CONTENT PREVIEW
Country Risk

Iraqi PM’s ban on militia leaders running in parliamentary elections unlikely to curb growing Iranian influence

10 November 2017

Key Points

  • Abadi’s decree is likely intended to appease the United States and its Gulf allies, demonstrating a commitment to containing the influence of Iran-backed Shia militias in Iraq.
  • The decree is unlikely to prevent Iran-backed groups from participating in the 2018 general election, not least through support for affiliated, but formally resigned, former members.
  • The risk of a sustained Shia-Shia conflict remains low. A second fatwa, or religious decree, by the Najaf-based Ayatollah Sistani calling for a demobilisation of the militias would be a game-changer, however, forcing Iran-aligned groups to either accept Sistani’s authority or to outright align with Iran at a time of heightened Iraqi nationalism.

Event

Iraqi Prime Minister Haider al-Abadi announced on 1 November that political parties participating in the parliamentary elections must not have armed wings.An Iraqi Hashd al-Shaabi fighter with an image of Ayatollah Ali al-Sistani on his vest, near Mosul on 29 November 2016, then controlled by the Islamic State. (Ahmed Al-Rubaye/AFP/Getty Images)An Iraqi Hashd al-Shaabi fighter with an image of Ayatollah Ali al-Sistani on his vest, near Mosul on 29 November 2016, then controlled by the Islamic State. (Ahmed Al-Rubaye/AFP/Getty Images)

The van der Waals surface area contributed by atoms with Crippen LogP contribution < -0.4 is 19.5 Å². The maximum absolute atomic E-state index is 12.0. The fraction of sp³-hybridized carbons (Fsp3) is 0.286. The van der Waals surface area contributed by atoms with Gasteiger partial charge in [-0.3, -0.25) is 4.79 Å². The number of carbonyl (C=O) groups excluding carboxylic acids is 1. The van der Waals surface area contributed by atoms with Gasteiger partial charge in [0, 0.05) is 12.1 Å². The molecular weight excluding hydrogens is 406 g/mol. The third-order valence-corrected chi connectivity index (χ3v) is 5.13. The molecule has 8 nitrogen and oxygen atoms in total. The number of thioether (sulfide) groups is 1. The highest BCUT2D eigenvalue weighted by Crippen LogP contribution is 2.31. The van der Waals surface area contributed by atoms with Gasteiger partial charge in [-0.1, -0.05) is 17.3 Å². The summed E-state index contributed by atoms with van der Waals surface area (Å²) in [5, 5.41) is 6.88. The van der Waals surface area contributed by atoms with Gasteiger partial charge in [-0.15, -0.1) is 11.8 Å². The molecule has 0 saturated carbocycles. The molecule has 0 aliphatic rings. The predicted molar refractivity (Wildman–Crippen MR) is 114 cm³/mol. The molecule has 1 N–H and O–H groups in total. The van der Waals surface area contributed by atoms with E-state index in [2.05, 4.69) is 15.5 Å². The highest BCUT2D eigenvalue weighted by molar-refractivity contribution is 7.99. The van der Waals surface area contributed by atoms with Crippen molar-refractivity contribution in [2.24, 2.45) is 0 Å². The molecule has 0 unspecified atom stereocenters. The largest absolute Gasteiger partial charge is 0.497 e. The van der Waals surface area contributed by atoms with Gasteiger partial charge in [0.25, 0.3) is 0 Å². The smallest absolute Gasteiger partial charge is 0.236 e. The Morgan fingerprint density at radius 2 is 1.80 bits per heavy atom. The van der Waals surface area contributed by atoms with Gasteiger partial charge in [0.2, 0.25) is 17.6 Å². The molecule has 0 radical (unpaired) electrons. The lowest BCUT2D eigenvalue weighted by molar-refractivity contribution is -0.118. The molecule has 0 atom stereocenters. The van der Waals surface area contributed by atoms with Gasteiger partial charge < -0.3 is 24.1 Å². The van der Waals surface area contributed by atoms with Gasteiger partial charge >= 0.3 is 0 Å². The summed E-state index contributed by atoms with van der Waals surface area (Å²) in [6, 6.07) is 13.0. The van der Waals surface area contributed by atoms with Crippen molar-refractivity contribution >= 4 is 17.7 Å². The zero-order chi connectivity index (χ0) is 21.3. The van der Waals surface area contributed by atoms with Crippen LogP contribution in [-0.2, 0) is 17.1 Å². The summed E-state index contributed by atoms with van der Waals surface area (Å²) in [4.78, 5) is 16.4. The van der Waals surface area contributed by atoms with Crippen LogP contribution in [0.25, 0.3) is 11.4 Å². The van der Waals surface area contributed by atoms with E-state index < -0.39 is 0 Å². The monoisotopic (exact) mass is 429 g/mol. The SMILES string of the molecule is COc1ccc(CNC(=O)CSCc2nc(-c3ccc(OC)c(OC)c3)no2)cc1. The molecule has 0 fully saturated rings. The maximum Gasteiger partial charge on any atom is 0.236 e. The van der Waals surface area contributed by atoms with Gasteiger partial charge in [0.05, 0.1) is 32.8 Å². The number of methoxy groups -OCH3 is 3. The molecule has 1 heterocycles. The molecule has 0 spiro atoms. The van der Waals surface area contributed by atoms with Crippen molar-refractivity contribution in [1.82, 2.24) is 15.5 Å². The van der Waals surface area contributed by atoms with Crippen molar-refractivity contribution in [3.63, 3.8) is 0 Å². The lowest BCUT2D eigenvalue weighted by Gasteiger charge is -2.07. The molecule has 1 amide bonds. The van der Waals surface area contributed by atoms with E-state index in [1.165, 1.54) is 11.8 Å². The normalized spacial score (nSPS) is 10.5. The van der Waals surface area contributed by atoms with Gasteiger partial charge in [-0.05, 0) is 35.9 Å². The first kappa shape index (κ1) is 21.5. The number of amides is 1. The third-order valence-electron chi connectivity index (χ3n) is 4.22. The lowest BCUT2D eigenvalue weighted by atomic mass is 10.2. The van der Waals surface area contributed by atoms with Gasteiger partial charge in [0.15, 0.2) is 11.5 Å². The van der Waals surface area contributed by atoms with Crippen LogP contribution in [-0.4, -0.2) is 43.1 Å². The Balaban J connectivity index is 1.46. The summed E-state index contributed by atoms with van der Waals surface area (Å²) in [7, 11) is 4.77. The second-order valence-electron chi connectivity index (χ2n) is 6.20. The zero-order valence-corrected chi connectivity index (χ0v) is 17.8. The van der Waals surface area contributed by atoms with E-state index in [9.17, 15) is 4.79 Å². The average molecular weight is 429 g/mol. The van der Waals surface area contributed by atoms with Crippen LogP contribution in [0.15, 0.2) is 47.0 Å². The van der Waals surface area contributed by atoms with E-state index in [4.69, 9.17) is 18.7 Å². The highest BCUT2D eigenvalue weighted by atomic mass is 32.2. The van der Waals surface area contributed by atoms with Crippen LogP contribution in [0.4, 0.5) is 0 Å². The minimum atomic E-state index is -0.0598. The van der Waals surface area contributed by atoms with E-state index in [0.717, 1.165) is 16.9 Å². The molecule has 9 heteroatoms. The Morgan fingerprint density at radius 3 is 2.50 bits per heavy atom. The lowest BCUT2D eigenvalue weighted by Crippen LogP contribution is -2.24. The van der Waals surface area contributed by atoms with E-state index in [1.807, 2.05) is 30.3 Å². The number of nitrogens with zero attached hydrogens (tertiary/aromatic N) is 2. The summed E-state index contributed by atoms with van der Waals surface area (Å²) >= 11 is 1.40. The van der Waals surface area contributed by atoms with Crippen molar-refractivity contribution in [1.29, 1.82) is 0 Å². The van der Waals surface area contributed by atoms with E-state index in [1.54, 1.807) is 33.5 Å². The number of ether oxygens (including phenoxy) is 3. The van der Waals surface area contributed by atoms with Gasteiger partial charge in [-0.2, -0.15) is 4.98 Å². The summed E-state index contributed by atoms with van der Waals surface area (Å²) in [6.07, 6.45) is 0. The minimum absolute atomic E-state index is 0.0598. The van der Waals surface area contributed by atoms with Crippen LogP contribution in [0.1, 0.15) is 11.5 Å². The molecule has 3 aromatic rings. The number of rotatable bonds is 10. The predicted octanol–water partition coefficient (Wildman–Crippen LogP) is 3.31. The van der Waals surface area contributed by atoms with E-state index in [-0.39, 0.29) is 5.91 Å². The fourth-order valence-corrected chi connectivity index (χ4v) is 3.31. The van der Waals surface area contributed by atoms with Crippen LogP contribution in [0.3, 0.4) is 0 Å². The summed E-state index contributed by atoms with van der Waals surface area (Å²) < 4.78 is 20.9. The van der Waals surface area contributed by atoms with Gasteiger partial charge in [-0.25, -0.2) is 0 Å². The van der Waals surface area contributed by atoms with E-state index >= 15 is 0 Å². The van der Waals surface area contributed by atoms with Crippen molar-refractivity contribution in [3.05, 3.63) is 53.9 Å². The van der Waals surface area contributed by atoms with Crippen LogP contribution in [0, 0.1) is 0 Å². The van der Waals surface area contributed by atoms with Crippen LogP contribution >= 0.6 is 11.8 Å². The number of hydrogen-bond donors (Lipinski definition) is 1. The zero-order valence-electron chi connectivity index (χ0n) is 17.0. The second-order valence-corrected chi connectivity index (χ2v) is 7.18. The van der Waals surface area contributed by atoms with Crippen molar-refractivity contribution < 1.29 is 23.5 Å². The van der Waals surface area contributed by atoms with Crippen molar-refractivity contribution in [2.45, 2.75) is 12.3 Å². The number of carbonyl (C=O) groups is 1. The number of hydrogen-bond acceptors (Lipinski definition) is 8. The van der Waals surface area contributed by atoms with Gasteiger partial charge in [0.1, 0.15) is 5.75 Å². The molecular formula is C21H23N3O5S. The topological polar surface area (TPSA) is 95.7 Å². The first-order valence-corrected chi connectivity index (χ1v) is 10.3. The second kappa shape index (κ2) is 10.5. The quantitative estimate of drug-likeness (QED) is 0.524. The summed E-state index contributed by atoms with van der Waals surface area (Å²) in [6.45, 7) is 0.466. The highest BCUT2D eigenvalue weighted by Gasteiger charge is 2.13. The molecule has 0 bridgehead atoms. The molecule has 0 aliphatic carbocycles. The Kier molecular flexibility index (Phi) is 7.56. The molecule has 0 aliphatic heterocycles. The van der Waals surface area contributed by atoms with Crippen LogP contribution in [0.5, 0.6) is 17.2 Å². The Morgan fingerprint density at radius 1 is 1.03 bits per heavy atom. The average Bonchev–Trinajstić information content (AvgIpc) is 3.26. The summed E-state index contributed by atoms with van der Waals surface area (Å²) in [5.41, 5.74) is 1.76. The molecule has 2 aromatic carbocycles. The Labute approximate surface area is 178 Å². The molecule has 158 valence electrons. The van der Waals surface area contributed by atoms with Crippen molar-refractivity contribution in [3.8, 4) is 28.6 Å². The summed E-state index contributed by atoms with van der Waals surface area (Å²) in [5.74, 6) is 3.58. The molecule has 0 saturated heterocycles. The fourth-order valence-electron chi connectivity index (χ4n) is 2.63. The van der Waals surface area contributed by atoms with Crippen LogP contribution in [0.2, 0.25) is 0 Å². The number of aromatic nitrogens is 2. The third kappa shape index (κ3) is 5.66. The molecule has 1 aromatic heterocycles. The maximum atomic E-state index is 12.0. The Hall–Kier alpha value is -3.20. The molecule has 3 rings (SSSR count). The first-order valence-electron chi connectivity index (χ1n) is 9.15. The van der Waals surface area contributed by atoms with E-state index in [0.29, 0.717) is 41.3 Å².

Abadi proclaimed in his announcement that there must be “clear separation” between political and armed groups. The statement came days after US Secretary of State Rex Tillerson said on 22 October that Iranian-backed Shia militias “must go home”. The US fears – in our assessment, correctly – that these groups now seek to translate their military successes in defeating the Islamic State into greater political representation in the Iraqi federal government.

Impact on Hashd al-Shaabi

Abadi’s decree does not present a major obstacle to Iranian-backed paramilitary groups expanding their political influence. Abadi lacks the political capital to implement the decree; nearly all Iraqi political parties have affiliated armed groups, including Iran’s rival and Abadi’s ally of convenience Muqtada al-Sadr. The spokesperson for the Iran-backed Badr Organisation, Karim al-Nouri, said on 1 November that pre-existing political organisations that joined the Hashd al-Shaabi, or Popular Mobilisation Units, in 2014 to protect the homeland from the Islamic State would not be banned from electoral participation. Badr’s gesture indicates that this had already been agreed upon, most likely with Abadi himself.

Want to read more? For analysis on this article and access to all our insight content, please enquire about our subscription options at ihs.com/contact



(332 of 1025 words)
ADVERTISEMENT
ADVERTISEMENT
ADVERTISEMENT